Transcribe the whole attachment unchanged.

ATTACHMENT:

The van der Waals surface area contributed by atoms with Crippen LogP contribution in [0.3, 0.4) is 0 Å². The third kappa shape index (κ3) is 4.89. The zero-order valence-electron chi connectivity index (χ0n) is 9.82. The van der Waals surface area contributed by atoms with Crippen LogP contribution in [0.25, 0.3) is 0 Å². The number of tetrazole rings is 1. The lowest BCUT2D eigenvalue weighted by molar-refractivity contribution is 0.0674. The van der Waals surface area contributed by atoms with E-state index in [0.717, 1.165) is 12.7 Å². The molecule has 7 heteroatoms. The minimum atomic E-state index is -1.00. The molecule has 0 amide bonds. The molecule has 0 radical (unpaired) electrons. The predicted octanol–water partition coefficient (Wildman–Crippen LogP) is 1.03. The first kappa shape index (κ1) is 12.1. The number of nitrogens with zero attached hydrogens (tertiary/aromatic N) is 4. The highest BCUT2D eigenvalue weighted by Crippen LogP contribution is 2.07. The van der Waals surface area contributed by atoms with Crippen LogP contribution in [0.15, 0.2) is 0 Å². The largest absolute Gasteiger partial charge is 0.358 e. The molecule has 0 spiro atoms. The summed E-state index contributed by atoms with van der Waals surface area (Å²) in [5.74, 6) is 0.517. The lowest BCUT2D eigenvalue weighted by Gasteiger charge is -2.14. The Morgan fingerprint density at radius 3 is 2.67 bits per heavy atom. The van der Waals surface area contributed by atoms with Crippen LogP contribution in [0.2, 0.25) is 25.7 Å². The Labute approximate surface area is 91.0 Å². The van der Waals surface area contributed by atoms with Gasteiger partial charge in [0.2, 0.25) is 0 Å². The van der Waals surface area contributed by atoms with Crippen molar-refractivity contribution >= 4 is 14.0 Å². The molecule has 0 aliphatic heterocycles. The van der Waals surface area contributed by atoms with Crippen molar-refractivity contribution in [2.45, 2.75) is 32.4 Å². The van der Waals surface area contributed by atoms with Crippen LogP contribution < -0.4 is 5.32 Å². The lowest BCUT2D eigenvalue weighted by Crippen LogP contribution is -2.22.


The van der Waals surface area contributed by atoms with Crippen LogP contribution in [0.3, 0.4) is 0 Å². The third kappa shape index (κ3) is 4.89. The zero-order valence-electron chi connectivity index (χ0n) is 9.82. The van der Waals surface area contributed by atoms with Crippen LogP contribution in [0.25, 0.3) is 0 Å². The number of tetrazole rings is 1. The lowest BCUT2D eigenvalue weighted by molar-refractivity contribution is 0.0674. The van der Waals surface area contributed by atoms with E-state index in [0.717, 1.165) is 12.7 Å². The molecule has 7 heteroatoms. The minimum atomic E-state index is -1.00. The molecule has 0 amide bonds. The molecule has 0 radical (unpaired) electrons. The predicted octanol–water partition coefficient (Wildman–Crippen LogP) is 1.03. The first kappa shape index (κ1) is 12.1. The number of nitrogens with zero attached hydrogens (tertiary/aromatic N) is 4. The highest BCUT2D eigenvalue weighted by Crippen LogP contribution is 2.07. The van der Waals surface area contributed by atoms with Crippen LogP contribution in [0.15, 0.2) is 0 Å². The largest absolute Gasteiger partial charge is 0.358 e. The molecule has 0 spiro atoms. The summed E-state index contributed by atoms with van der Waals surface area (Å²) in [5.74, 6) is 0.517. The lowest BCUT2D eigenvalue weighted by Gasteiger charge is -2.14. The Morgan fingerprint density at radius 3 is 2.67 bits per heavy atom. The van der Waals surface area contributed by atoms with Crippen LogP contribution in [0.2, 0.25) is 25.7 Å². The Labute approximate surface area is 91.0 Å². The van der Waals surface area contributed by atoms with Gasteiger partial charge in [0.2, 0.25) is 0 Å². The van der Waals surface area contributed by atoms with Crippen molar-refractivity contribution >= 4 is 14.0 Å². The molecule has 0 aliphatic heterocycles. The van der Waals surface area contributed by atoms with Crippen molar-refractivity contribution in [2.45, 2.75) is 32.4 Å². The van der Waals surface area contributed by atoms with Crippen LogP contribution < -0.4 is 5.32 Å². The lowest BCUT2D eigenvalue weighted by Crippen LogP contribution is -2.22.